From there, it was pleasant walking through sequoia groves, the Hoyt Arboretum, and above the Portland Japanese Garden (called the most authentic Japanese garden in the US–so much so that they actually have the url Japanesegarden.com). As Miss Info pointed out, there were plenty of invasives to see, too. Miss Info and Adam had been planning on only hiking 6 miles, but we were having so much fun with Miss Info that we didn’t want her to leave. I’d like to publicly acknowledge that Adam wins major awesome husband points for letting Miss Info hike with us all day.

What’s funny about the Wildwood is how many people on that trail were lost. There are maps everywhere on that trail. Every intersection is signed. People would ask us for directions since we looked like we knew what we were doing.

Forest Park was also filled with runners. Like many hikers, I found the runners to be a distraction to the hiking experience (we always had to pull over for them and so many of them seemed to be asking for directions because they were lost). Several of my fellow travelers were annoyed, but I told them the experience was nothing compared to when I was hiking the PCT and ran into the Cascade Crest Ultramarathon. I had to pull over every minute for another racer. My trail experience was pretty strongly impacted, but I at least partly forgive the race because the organizers fed me generously at the aid station.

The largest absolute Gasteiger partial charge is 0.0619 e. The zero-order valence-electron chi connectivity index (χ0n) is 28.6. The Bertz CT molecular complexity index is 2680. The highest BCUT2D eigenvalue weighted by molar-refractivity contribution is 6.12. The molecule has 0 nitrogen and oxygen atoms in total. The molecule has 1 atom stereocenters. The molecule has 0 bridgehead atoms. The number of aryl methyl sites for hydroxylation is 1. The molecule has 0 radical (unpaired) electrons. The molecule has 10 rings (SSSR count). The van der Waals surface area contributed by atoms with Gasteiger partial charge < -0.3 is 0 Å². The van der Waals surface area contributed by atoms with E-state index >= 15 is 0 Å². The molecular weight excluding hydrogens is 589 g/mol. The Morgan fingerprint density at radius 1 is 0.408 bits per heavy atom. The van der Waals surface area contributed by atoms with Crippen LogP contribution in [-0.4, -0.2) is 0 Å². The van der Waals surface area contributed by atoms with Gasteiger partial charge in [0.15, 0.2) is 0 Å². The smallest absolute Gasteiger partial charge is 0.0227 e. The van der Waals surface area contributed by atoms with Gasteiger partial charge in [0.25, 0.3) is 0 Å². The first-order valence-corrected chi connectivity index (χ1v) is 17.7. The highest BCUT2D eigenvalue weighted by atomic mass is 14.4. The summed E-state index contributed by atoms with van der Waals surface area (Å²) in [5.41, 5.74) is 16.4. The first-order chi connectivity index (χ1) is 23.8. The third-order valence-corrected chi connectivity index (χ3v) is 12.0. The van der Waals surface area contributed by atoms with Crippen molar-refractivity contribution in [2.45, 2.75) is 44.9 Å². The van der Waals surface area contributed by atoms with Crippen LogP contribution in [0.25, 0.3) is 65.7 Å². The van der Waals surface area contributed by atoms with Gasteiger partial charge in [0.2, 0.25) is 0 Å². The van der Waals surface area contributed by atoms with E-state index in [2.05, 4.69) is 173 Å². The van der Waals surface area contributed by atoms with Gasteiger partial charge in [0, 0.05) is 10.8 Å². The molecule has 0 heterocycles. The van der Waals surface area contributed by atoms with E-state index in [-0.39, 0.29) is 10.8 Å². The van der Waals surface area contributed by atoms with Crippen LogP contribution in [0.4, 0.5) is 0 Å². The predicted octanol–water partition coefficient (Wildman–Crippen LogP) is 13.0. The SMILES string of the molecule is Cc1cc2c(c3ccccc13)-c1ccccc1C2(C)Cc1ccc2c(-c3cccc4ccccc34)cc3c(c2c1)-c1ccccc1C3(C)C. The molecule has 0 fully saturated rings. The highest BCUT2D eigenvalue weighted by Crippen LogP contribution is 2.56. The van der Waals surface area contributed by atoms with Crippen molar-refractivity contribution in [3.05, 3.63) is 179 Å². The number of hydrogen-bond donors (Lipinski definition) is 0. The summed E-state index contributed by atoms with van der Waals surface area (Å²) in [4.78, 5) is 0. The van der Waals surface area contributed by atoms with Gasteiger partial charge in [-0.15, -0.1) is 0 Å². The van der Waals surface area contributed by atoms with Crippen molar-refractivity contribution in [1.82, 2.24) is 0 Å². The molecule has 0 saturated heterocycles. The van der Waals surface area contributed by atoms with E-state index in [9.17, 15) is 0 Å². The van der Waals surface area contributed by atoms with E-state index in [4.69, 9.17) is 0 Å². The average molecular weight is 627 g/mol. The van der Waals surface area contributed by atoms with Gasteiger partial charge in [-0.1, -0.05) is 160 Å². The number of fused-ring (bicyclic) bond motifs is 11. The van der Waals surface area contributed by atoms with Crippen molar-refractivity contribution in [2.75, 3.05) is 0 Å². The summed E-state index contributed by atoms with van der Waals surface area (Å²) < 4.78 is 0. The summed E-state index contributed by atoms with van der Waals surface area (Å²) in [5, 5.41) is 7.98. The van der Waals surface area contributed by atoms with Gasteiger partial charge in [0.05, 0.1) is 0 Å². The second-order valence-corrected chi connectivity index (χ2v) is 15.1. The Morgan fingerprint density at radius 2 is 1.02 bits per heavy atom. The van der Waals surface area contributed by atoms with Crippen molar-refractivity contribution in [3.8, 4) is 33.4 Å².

The Wildwood Trail provided us a day of urban-hiking that felt like all the best of a (non-urban) thru-hike: laughing, joking, gossiping, playing tricks on one another, and pulling big mile days without any snack shops in site. I hadn’t hiked with Miss Info since we parted ways at Cascade Locks in 2009 on the PCT. My buddy Dave had never hiked a 20 mile day before, and it was an honor to be there with him as he achieved that. The reunions, the accomplishments, the mutual support, the trail culture: that’s what thru-hiking the major trails is about. Wildwood took us to a PCT-like place where we could be ourselves. Portland is so lucky to have such an amazing resource in the city and accessible for all to use, free of charge, and to reach by public transit.

Portland Urban Hike Day 8

Virgo holding up his broken sunglasses
Virgo holding up his broken sunglasses

Miles: 12.5 miles

Starting: Grant Park

Ending: Nob Hill

Neighborhoods Visited: Grant Park,  Irvington, Steel Bridge, Old Town, Chinatown, Downtown, PSU, Goose Hollow, Southwest Hills, Burnside Bridge, Morrison Bridge, Nob Hill